Tim Kuhl’s musical background is rooted in classical percussion and jazz. But in recent years, electronica artists, who can captivate crowds with little more than a laptop and quick-thinking musical minds, have seduced the drummer into conceptualizing outside—and inside—the “box.” Kuhl’s stripped-down approach has shaped the direction of his software-based songwriting and impacted his choices in gear.

The thirty-six-year-old native of Baltimore, Maryland, moved to New York City in 2003, assimilated quickly into the Big Apple’s progressive jazz scene, and eventually transitioned into other musical settings. Over the last decade-plus, the Brooklyn resident has hooked up with rockers the Izzys, led his own jazz band, the Tim Kuhl Group, recorded fusion-y solo efforts Ghost and King, and racked up credits performing with numerous artists, most notably Sean Lennon’s Ghost of a Saber Tooth Tiger (GOASTT) and vocalist/guitarist/bandleader Margaret Glaspy.

Solo recordings, such as 2012’s St. Helena, 2015’s 1982, and 2018’s Sky Valley, reflect Kuhl’s evolution from modern jazzer to electronica-obsessed composer, whose cinematic soundscapes are rife with near-hypnotic synth lines, repetitive rhythm tracks, stoic spoken-word passages, and electronically processed acoustic percussion. “There are technically acoustic drums on all but two songs on Sky Valley,” says Tim, “but all the acoustic drum tracks are doubled with electronic drums, manipulating the sound a bit.”

Although fueled in part by the visionary literary work of sci-fi cult figure Philip K. Dick, horror master Stephen King, and 19th Century Russian novelist Fyodor Dostoevsky, Kuhl swears by big screen classics conjured by filmmakers such as Michael Mann, David Cronenberg, David Lynch, and horror director and composer John Carpenter, who’s recently applied 21st Century software technology in his soundtrack work to create spooky signature sounds. “These directors often have wild ideas but are very in tune with how they mix music with their visuals,” says Kuhl.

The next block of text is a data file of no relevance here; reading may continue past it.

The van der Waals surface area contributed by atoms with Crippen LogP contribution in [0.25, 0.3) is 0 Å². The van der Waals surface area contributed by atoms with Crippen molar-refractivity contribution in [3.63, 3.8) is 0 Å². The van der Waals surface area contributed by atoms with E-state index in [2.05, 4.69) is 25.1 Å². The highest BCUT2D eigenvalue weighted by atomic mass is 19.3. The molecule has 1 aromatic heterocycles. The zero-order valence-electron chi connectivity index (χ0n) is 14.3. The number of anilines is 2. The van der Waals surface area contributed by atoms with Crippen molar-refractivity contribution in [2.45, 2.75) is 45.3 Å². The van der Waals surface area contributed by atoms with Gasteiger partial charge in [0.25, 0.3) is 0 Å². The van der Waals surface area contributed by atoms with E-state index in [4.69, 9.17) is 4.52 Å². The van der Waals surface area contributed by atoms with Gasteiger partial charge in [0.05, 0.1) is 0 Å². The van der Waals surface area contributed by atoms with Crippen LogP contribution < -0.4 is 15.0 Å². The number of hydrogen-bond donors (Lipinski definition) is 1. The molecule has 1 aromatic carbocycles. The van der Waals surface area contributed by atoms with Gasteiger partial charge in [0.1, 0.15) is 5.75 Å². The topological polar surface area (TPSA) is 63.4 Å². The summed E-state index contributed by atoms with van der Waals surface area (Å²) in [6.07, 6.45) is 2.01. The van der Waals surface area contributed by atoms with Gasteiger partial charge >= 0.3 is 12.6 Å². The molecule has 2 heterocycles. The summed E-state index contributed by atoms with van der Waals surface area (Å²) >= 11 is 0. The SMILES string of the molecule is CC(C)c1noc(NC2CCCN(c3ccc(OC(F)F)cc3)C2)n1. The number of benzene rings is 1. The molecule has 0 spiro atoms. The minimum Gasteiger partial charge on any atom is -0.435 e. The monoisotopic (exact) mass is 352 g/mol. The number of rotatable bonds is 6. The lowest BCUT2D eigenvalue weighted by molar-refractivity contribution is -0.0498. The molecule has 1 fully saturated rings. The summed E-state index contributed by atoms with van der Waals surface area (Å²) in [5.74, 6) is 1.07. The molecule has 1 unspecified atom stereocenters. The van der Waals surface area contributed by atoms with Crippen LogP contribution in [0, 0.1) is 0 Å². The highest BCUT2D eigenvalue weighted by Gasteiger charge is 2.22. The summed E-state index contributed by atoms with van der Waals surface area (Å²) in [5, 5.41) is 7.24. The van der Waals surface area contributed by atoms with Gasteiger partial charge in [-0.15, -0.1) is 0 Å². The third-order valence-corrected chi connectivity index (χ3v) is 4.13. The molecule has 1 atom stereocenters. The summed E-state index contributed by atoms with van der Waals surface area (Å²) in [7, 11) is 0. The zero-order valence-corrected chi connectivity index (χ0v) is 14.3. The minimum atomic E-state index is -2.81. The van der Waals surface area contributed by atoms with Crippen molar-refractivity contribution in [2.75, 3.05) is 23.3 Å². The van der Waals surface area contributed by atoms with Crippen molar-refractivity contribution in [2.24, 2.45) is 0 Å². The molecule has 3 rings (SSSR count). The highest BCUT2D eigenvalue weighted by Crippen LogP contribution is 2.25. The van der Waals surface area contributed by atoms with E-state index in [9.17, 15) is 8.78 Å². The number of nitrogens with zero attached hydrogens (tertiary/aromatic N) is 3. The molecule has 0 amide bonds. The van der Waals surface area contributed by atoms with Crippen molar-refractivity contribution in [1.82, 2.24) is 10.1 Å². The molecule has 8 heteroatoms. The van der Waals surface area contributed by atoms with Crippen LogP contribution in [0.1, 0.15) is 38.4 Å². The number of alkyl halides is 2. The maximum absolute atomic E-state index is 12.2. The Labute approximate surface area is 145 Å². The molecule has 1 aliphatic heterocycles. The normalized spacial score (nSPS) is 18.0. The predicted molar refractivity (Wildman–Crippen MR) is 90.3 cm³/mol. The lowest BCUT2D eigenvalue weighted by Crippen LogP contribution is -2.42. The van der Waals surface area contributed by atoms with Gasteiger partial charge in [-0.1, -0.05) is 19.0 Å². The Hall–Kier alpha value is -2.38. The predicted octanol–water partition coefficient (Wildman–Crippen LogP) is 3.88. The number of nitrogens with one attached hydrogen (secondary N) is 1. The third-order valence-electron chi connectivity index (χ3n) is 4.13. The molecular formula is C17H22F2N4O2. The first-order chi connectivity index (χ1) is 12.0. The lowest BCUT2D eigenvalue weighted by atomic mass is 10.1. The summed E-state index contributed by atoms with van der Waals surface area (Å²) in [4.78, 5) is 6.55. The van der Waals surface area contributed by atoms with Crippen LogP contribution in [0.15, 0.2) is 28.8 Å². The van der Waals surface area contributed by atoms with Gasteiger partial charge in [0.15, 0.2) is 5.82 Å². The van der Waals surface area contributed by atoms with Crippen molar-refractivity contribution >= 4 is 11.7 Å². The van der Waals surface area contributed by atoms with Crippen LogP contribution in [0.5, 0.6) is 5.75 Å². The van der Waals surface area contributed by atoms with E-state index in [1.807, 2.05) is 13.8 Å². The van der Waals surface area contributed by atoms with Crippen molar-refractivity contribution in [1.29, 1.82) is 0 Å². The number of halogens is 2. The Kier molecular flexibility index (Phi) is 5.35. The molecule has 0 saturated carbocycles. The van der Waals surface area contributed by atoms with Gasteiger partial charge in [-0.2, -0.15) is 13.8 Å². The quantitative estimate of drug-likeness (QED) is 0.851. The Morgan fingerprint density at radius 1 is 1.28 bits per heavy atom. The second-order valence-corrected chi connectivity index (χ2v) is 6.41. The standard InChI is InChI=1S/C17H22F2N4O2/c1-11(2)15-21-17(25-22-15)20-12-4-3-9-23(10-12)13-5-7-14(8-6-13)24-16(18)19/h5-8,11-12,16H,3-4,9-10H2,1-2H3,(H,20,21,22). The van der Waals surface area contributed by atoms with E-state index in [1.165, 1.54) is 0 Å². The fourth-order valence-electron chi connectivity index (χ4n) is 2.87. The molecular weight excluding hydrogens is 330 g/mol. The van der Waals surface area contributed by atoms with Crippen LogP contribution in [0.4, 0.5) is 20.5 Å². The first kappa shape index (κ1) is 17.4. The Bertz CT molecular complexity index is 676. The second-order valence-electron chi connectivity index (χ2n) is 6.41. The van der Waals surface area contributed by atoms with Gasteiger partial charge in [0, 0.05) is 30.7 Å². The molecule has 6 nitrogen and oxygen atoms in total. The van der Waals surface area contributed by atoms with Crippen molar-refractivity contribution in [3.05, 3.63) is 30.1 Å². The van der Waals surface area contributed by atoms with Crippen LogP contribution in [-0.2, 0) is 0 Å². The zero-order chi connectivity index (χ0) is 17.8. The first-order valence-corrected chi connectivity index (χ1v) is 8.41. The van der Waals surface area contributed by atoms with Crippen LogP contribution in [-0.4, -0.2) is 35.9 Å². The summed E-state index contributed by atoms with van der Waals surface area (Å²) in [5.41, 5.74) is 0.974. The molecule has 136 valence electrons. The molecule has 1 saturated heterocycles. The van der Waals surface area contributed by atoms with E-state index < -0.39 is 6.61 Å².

Stick Control

• iPad running Ableton Live and GarageBand

• Vater 5B sticks

• vintage Zildjian and Paiste cymbals and Ludwig drums

• MapleWorks snare drum

• Roland SPD-SX sampling pad

Tim clings to George Lawrence Stone’s enduring book Stick Control to exercise his drumming muscles, but looks to other inspirational sources to ignite his songwriting spark. During precious downtime before gigs, Kuhl composes music with audio software and an iPad, a habit he formed while touring with Sean Lennon’s GOASTT in 2014. Although he currently uses Ableton Live, Kuhl also occasionally taps GarageBand. “I strive for meditative or quiet time away from the noise a tour can bring,” says Kuhl. “Writing music with little association to what I’m performing on the road is similar in that it helps clear the mind.”

A self-described “basic” kit mirrors the drummer’s newfound fondness for streamlining his creative process. “I use a 1965 Champagne Sparkle Ludwig Club Date kit with an 8×12 rack tom, a 14×14 floor tom, and a 14×20 kick drum,” says Tim, who’s been awarded a residency at Pete’s Candy Store in Brooklyn through this December. “I play a 6.5×14 MapleWorks snare drum I bought at a drum shop in Baltimore ten years ago. For cymbals I have 14″ K Zildjian hi-hats from the 1960s and a 20″ Paiste Traditional Light ride, but I’ve also used a 22″ Zildjian Avedis ride with rivets from the 1970s, which can sound like an electronic effect when mixed in with electronic instruments.” Kuhl also uses a Roland SPD-SX sampling pad that triggers tracks and samples he’s made from recent records like Sky Valley and 1982. Kuhl’s stick of choice is Vater’s 5B model.

When performing in a duo with trombonist Rick Parker, Kuhl further explores the musical and rhythmic possibilities converging at the nexus of analog drumming and electronic devices. “I play drum beats over the already existent sounds and samples,” says Tim, who’s taken up the practice of donning headphones for these shows, “and Rick adds all the textures he can via a trombone that runs through a full pedal rig. It’s all very human to have a person physically play a horn. It’s the same thing with drums. People have to exert themselves to generate sound. The idea is to mix this physicality with the use of electronics.”

The surreal and often chilling squalls of the semi-improvisational Kuhl-Parker musical environment evoke a dystopian future while recalling the joys of techno rock and sinister sonic qualities of archetypal ’80s horror film soundtracks. “It’s cool to know that performing can feel new each time you play live,” says Kuhl. “That’s important, because it makes the live experience more enjoyable.”